My first thought at the conclusion of an unusually satisfying production of Mozart’s The Magic Flute in Aycock Auditorium on the UNC-Greensboro campus on April 11 was seriously to consider coming back Sunday afternoon to hear the same cast. It was that good. Contrasted with the fine, opulent Opera Company of North Carolina production, with its Maurice Sendak sets and imported singers, of four seasons ago, Producer and Stage Director David Holley made a virtue of necessity, focusing of the opera’s most basic elements, the juxtaposition of polar opposites. Drawing heavily on black and white, Set Designer R. Keith Pugh made striking use of backdrops showing a giant black and white chess board. The forces of the Queen of the Night were represented by black chess pieces and effective jet-black costumes while white chess pieces and pure white robes were worn by Sarastro’s forces. Mozart’s Everyman, Papageno, was outfitted in bright yellow Lederhosen and green-tipped feathers. His head was adorned with a multicolored beanie with a bright green propeller on top. His ladylove, Papagena, after loosing her “old hag’s” rags, was clad in bright pinks with feathers. Kudos to Costume Designer Deborah Bell. Dancers in apt costumes and really wonderful masks, by Bruce Mars, were delightful in their several scenes.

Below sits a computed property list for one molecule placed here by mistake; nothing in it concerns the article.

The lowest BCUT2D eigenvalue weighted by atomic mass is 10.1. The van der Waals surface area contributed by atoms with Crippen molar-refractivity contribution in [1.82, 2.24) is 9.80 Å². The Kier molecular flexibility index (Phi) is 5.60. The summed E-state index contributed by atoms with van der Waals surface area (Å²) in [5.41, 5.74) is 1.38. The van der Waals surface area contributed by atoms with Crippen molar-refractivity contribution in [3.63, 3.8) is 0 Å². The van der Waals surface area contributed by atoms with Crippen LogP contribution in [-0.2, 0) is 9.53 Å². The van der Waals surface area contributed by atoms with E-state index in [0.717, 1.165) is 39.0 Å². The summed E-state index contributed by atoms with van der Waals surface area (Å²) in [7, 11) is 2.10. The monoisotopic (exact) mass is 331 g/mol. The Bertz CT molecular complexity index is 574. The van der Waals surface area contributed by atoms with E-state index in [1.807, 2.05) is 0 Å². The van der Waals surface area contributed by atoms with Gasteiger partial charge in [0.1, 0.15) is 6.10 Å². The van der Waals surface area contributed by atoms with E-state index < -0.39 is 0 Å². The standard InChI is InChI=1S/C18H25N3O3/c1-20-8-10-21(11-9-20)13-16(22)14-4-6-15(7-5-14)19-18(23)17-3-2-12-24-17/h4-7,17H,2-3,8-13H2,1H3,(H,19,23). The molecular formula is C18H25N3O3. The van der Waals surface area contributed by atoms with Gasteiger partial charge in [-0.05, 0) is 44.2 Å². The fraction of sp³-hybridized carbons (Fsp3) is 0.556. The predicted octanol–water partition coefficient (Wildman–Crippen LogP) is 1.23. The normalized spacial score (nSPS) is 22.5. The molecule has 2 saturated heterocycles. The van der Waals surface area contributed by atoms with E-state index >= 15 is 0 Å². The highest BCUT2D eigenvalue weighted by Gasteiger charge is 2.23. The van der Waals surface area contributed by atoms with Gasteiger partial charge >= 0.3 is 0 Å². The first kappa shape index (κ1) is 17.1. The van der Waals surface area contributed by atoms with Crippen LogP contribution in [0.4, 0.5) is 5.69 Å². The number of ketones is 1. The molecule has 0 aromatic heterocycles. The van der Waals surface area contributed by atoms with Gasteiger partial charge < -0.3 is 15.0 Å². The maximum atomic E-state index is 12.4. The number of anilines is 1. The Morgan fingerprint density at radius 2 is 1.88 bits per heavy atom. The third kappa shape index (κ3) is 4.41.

Mozart could have had few complaints about the tight ensemble playing of the members of the UNCG Opera Orchestra that filled the pit. The horns were really first rate in their exposed and critical scenes. Special praise ought to go to the sensitive playing of Heather Hamilton, who handled the celesta (Papageno’s silver bells) and was earth shaking on the bass drum used for very effective thunder and to increase tension in some of the dry speaking scenes. All sections of the orchestra had their chance to shine and did so, under the stylish direction of conductor Richard Cox, as effective as a late Mozartean as he was last fall as a late Verdian.

The curtain rose to reveal three giant black chess pieces, a Queen, a Bishop and a Knight. About them swirled clouds of dry ice-perhaps smoke from the dragon? The Prince, sung by tenor Jason Karn, wearing a black tai-kwon do-like robe, entered calling for help as the eye of the horse-headed knight piece glowed red and clouds of smoke steamed from its nostrils. Karn’s diction was excellent throughout and he had a well-above-average, solid tenor voice that showed little sign of strain. Continuing the black vs. white theme, as each scene with the Prince opened, more and more sections of his costume became white until, during the last scene, only white attire remained. As he fainted, the three black clad Ladies, sung by Hilary Ann Webb, Katie Quinn, and Meghann L. Vaughn, made their melodious appearance. Their stage blocking was effective; they were always on the move as each in turn yearned to be alone with the Prince. Webb’s ringing voice stood out from their excellent blend.